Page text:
From Sarasota, Florida, USA:
My 14 year old son, who has typeá1 diabetes, now sees a pediatric endocrinologist. As he leaves childhood, should he continue to see a pediatric endocrinologist or should he move on to an adult endocrinologist. In other words, does a pediatric endocrinologist specialize in type 1 diabetes or in children with diabetes? If the answer is to switch to an adult endocrinologist, should we be looking for someone who specializes in type 1 diabetes or is expecting to find such a specialist unrealistic? If there's no clear cut answer, what do most maturing teens do?
I see children through college. If you pay the bills, they are children. Seriously, pediatric endocrinologists learn about teens and young adults through training and experience. I can't imagine a pediatric endocrinologist sending a 14 year old away.
[Editor's comment: I think most teens with diabetes stay with their pediatric endocrinologists at least until age 16. Most pediatric diabetes centers, in fact, will have special programs for teens.
Teens, as you know, are a special breed. There's a lot going on during this phase of life, and they require care by people who are not only knowledgeable about diabetes, but about teens in general. I would suggest that your son stay put for now, unless there seems to be a major problem. SS]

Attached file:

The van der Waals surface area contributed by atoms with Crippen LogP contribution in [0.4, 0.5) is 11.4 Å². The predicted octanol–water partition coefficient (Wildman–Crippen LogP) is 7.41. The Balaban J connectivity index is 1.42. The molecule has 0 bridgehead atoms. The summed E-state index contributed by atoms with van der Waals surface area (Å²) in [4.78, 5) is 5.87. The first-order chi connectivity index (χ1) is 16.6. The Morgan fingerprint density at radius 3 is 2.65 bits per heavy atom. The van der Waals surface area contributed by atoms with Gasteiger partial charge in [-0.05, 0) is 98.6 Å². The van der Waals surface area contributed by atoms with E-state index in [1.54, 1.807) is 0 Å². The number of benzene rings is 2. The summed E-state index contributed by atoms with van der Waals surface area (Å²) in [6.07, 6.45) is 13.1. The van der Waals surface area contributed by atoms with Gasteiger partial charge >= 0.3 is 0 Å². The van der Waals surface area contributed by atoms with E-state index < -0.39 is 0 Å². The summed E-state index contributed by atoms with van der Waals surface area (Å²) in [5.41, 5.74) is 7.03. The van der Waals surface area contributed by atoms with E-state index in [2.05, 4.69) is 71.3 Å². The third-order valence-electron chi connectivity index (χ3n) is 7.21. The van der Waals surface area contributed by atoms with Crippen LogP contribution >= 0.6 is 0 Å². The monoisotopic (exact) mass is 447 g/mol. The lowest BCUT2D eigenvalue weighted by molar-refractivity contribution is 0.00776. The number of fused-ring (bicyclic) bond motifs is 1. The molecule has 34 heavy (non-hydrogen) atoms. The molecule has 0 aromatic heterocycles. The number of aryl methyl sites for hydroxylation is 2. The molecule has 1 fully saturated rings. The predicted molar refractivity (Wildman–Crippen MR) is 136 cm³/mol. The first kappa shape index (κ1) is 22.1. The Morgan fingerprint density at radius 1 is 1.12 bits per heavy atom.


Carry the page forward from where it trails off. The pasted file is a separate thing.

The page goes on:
[Editor's comment: Most adult endocrinologists see a substantial number of patients with type 1 diabetes, most of whom were diagnosed as kids or teens. Sometimes, by personal preference, adult endocrinologists specialize in diabetes, while others choose to specialize in other aspects of endocrinology.
As a general guideline, when your son is in his late teens, and deciding about college, it would be time to start doing some checking. See Finding a New Diabetes Doctor for some additional thoughts that might help. WWQ]
Original posting 10 Sep 2002
Posted to Daily Care
Last Updated: Tuesday April 06, 2010 15:09:38
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